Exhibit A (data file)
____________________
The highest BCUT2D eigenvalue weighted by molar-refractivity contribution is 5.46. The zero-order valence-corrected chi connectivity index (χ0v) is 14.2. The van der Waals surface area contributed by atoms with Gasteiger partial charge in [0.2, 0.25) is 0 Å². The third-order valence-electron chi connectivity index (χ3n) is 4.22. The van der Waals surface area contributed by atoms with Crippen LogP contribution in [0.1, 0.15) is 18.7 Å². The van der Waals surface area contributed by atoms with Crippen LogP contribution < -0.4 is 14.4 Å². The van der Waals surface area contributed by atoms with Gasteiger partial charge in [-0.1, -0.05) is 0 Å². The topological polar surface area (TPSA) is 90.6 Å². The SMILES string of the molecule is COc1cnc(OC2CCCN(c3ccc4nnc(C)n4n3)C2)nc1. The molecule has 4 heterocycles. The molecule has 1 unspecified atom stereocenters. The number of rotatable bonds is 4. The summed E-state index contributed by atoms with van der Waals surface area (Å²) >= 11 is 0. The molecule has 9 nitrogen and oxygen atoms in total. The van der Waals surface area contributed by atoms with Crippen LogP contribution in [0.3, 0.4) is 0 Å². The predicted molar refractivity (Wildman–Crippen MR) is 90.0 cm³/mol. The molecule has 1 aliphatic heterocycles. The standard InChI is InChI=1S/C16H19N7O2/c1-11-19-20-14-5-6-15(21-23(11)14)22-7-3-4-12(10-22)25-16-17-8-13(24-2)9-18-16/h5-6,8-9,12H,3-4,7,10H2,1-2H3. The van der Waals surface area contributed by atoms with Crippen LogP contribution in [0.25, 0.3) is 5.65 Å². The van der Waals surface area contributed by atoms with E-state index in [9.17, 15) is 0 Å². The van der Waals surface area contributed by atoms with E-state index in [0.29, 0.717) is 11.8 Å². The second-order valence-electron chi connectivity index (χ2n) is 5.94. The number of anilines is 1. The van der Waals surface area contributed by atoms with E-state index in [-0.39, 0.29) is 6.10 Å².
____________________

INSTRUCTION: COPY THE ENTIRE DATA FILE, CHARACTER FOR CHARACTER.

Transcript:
The highest BCUT2D eigenvalue weighted by molar-refractivity contribution is 5.46. The zero-order valence-corrected chi connectivity index (χ0v) is 14.2. The van der Waals surface area contributed by atoms with Gasteiger partial charge in [0.2, 0.25) is 0 Å². The third-order valence-electron chi connectivity index (χ3n) is 4.22. The van der Waals surface area contributed by atoms with Crippen LogP contribution in [0.1, 0.15) is 18.7 Å². The van der Waals surface area contributed by atoms with Crippen LogP contribution < -0.4 is 14.4 Å². The van der Waals surface area contributed by atoms with Gasteiger partial charge in [-0.1, -0.05) is 0 Å². The topological polar surface area (TPSA) is 90.6 Å². The SMILES string of the molecule is COc1cnc(OC2CCCN(c3ccc4nnc(C)n4n3)C2)nc1. The molecule has 4 heterocycles. The molecule has 1 unspecified atom stereocenters. The number of rotatable bonds is 4. The summed E-state index contributed by atoms with van der Waals surface area (Å²) >= 11 is 0. The molecule has 9 nitrogen and oxygen atoms in total. The van der Waals surface area contributed by atoms with Crippen LogP contribution in [0.3, 0.4) is 0 Å². The predicted molar refractivity (Wildman–Crippen MR) is 90.0 cm³/mol. The molecule has 1 aliphatic heterocycles. The standard InChI is InChI=1S/C16H19N7O2/c1-11-19-20-14-5-6-15(21-23(11)14)22-7-3-4-12(10-22)25-16-17-8-13(24-2)9-18-16/h5-6,8-9,12H,3-4,7,10H2,1-2H3. The van der Waals surface area contributed by atoms with Crippen LogP contribution in [0.25, 0.3) is 5.65 Å². The van der Waals surface area contributed by atoms with E-state index in [9.17, 15) is 0 Å². The van der Waals surface area contributed by atoms with E-state index in [0.29, 0.717) is 11.8 Å². The second-order valence-electron chi connectivity index (χ2n) is 5.94. The number of anilines is 1. The van der Waals surface area contributed by atoms with E-state index in [-0.39, 0.29) is 6.10 Å².